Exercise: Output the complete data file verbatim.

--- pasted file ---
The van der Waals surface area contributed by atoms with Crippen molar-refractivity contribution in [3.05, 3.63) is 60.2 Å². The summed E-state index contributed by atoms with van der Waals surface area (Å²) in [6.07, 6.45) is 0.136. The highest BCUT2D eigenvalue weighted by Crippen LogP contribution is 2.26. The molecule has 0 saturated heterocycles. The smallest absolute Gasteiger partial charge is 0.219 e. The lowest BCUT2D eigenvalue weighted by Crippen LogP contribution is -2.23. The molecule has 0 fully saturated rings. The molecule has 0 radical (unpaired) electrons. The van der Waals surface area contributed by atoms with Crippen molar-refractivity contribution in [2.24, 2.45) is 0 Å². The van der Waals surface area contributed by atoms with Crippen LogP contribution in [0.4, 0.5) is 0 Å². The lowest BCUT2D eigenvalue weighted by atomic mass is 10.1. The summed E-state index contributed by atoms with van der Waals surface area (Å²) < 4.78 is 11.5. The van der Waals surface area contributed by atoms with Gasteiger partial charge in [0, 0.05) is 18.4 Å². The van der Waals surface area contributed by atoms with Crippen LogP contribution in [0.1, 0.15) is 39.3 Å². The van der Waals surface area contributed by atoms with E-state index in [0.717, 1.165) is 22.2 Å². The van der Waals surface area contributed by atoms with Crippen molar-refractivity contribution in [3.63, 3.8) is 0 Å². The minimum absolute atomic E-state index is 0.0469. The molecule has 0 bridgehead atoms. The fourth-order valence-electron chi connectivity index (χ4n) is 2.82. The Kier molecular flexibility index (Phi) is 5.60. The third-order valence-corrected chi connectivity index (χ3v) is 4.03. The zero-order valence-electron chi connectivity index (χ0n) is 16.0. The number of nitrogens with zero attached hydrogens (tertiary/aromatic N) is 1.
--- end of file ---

The van der Waals surface area contributed by atoms with Crippen molar-refractivity contribution in [3.05, 3.63) is 60.2 Å². The summed E-state index contributed by atoms with van der Waals surface area (Å²) in [6.07, 6.45) is 0.136. The highest BCUT2D eigenvalue weighted by Crippen LogP contribution is 2.26. The molecule has 0 saturated heterocycles. The smallest absolute Gasteiger partial charge is 0.219 e. The lowest BCUT2D eigenvalue weighted by Crippen LogP contribution is -2.23. The molecule has 0 fully saturated rings. The molecule has 0 radical (unpaired) electrons. The van der Waals surface area contributed by atoms with Crippen molar-refractivity contribution in [2.24, 2.45) is 0 Å². The van der Waals surface area contributed by atoms with Crippen LogP contribution in [0.4, 0.5) is 0 Å². The lowest BCUT2D eigenvalue weighted by atomic mass is 10.1. The summed E-state index contributed by atoms with van der Waals surface area (Å²) < 4.78 is 11.5. The van der Waals surface area contributed by atoms with Gasteiger partial charge in [0, 0.05) is 18.4 Å². The van der Waals surface area contributed by atoms with Crippen LogP contribution in [0.1, 0.15) is 39.3 Å². The van der Waals surface area contributed by atoms with E-state index in [0.717, 1.165) is 22.2 Å². The van der Waals surface area contributed by atoms with Crippen molar-refractivity contribution in [3.63, 3.8) is 0 Å². The minimum absolute atomic E-state index is 0.0469. The molecule has 0 bridgehead atoms. The fourth-order valence-electron chi connectivity index (χ4n) is 2.82. The Kier molecular flexibility index (Phi) is 5.60. The third-order valence-corrected chi connectivity index (χ3v) is 4.03. The zero-order valence-electron chi connectivity index (χ0n) is 16.0. The number of nitrogens with zero attached hydrogens (tertiary/aromatic N) is 1.